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BLOG: Reflections in the field #2

The PS Centre has asked Jolie Wills, Psychosocial Knowledge Sharing and Research Advisor for New Zealand Red Cross, to share her experiences in and impressions of psychosocial recovery work with the readers of the PS Centre’s website.

Rejuvenating eucalypts – an analogy for human recovery?

No reading and research can ever prepare you for the real-life, long-term personal ramifications of a disaster. I have researched, read and heard a great deal about the communities impacted by the Black Saturday bushfires in Victoria, Australia. However, on my Winston Churchill Fellowship-sponsored visits to Kinglake, Toolangi and Strathewen in May 2014, it really hit home that there is no substitute for meeting locals, hearing their personal accounts, seeing the blackened (now rejuvenating) gums as far as the eye can see and visiting the small, close-knit communities. I feel honoured to have been entrusted with these stories and grateful to have been received with such openness and genuine warmth. I am much richer for it.

The capacity for the Australian eucalypt (gum) tree to revive itself from such devastation is too astounding to fully comprehend. Gum trees explode when their natural oils ignite and the bushfires burn with an intensity like that of melting steel. How then do eucalypts survive this onslaught only to sprout new leaves and regenerate?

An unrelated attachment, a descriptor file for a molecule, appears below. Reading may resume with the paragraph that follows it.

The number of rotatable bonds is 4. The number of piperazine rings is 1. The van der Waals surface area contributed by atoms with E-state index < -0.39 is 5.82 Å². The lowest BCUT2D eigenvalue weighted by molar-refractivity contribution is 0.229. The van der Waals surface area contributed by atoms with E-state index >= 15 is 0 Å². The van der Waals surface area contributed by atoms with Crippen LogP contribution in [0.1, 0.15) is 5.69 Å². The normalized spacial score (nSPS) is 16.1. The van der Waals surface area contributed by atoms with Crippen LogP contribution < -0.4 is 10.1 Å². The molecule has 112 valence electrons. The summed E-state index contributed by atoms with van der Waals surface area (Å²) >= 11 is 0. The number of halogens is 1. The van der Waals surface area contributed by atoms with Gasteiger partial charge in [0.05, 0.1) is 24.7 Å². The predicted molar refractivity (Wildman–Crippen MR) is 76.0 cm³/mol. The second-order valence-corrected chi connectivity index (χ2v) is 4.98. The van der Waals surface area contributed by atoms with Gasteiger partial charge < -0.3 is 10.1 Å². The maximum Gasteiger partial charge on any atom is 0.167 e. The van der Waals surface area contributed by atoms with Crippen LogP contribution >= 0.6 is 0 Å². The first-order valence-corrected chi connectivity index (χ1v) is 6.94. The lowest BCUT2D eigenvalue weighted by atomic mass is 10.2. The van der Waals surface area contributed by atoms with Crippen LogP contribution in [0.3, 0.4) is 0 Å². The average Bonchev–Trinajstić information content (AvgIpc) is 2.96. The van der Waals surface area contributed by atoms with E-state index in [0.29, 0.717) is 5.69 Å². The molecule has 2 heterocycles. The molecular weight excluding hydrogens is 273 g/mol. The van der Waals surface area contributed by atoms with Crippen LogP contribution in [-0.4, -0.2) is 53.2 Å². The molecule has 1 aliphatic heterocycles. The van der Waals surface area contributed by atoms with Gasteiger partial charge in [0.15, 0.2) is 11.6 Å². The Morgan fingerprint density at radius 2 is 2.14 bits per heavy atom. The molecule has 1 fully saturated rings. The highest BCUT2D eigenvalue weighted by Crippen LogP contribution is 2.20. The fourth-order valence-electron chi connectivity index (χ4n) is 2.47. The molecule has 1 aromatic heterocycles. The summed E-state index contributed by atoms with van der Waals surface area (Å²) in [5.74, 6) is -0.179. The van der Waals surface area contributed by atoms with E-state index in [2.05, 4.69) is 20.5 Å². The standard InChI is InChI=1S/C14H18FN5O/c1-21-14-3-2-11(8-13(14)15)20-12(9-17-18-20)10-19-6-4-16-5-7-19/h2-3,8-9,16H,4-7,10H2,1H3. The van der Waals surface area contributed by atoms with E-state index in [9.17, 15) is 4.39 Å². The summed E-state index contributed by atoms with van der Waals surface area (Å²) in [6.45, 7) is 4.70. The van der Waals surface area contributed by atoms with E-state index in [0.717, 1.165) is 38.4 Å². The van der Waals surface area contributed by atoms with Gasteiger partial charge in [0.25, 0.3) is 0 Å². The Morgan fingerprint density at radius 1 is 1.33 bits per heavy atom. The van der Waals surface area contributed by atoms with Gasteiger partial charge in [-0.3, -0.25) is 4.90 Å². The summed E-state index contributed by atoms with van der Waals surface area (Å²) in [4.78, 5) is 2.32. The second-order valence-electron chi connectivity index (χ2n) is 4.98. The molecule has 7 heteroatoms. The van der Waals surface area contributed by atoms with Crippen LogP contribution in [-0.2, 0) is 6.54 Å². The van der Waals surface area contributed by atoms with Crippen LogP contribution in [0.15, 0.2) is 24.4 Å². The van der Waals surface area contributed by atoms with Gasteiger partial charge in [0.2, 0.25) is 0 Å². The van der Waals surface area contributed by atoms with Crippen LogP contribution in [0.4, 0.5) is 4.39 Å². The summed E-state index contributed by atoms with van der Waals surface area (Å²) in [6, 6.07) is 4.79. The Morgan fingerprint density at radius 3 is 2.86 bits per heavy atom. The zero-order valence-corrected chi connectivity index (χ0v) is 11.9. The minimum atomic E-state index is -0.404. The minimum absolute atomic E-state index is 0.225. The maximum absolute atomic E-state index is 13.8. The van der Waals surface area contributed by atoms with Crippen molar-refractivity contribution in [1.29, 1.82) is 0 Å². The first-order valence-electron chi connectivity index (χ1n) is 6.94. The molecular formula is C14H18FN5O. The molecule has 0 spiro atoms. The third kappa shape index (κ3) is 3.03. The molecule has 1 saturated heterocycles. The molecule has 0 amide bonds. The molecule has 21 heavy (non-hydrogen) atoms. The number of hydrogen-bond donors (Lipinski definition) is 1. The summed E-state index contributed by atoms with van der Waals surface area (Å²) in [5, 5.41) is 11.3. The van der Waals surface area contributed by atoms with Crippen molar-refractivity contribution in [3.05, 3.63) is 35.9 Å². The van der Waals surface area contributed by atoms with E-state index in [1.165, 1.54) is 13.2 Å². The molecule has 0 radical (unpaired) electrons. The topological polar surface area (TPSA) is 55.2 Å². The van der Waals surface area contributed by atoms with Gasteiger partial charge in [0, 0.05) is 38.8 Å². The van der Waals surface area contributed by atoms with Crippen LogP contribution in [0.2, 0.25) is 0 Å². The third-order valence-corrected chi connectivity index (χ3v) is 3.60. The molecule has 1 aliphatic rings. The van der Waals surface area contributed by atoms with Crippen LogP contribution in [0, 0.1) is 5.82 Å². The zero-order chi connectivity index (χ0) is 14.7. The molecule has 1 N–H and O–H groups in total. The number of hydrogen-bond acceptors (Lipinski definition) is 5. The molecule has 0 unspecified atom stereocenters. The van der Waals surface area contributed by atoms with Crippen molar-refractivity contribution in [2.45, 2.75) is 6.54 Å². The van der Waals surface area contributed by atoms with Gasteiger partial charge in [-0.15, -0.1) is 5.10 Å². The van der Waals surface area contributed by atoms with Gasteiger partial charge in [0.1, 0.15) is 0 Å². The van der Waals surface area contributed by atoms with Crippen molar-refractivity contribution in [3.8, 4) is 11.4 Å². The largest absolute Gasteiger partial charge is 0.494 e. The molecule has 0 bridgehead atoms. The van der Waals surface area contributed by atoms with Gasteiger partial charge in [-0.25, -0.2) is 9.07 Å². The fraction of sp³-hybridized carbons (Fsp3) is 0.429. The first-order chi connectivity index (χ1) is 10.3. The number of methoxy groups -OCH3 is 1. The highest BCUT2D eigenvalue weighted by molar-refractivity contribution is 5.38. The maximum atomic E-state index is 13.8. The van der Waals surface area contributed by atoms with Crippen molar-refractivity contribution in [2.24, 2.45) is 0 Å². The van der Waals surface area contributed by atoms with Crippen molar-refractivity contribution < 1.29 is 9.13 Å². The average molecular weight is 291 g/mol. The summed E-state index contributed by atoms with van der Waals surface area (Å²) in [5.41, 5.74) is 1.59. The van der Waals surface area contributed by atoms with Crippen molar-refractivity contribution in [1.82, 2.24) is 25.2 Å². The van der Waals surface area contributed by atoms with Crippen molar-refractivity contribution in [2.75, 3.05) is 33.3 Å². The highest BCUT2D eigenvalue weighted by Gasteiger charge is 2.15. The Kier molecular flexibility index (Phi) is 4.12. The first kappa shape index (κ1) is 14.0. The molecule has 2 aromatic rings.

Rather than smoulder to ash, eucalypts are designed to rejuvenate. The stages of rejuvenation vary and can include an early proliferation of an iridescent moss before the leaves appear. Whilst the tree will forever carry indelible signs of the event, its capacity to renew and grow is astonishing.
Seeing the blackened trunks alongside branches sprouting new growth connotes powerful imagery akin to human recovery.

As local residents attest, witnessing the gums’ renewal has brought solace and hope to many, while for others it is a lonely reminder that the world moves on at a pace which threatens to leave them behind. Recovery occurs in the physical environment around us, whether it be the renewal of flora or erection of buildings, but when social and psychological recovery occurs at a different pace, the world can feel off kilter.

So yes perhaps the renewal of the eucalypt is an analogy for recovery but no set trajectory or pace can be imposed on the widely varying and individual human experience of recovery. This is a reminder that respect for and consideration of the multiplicity of human recovery trajectories is vitally important, along with consideration for those who may be feeling left behind.

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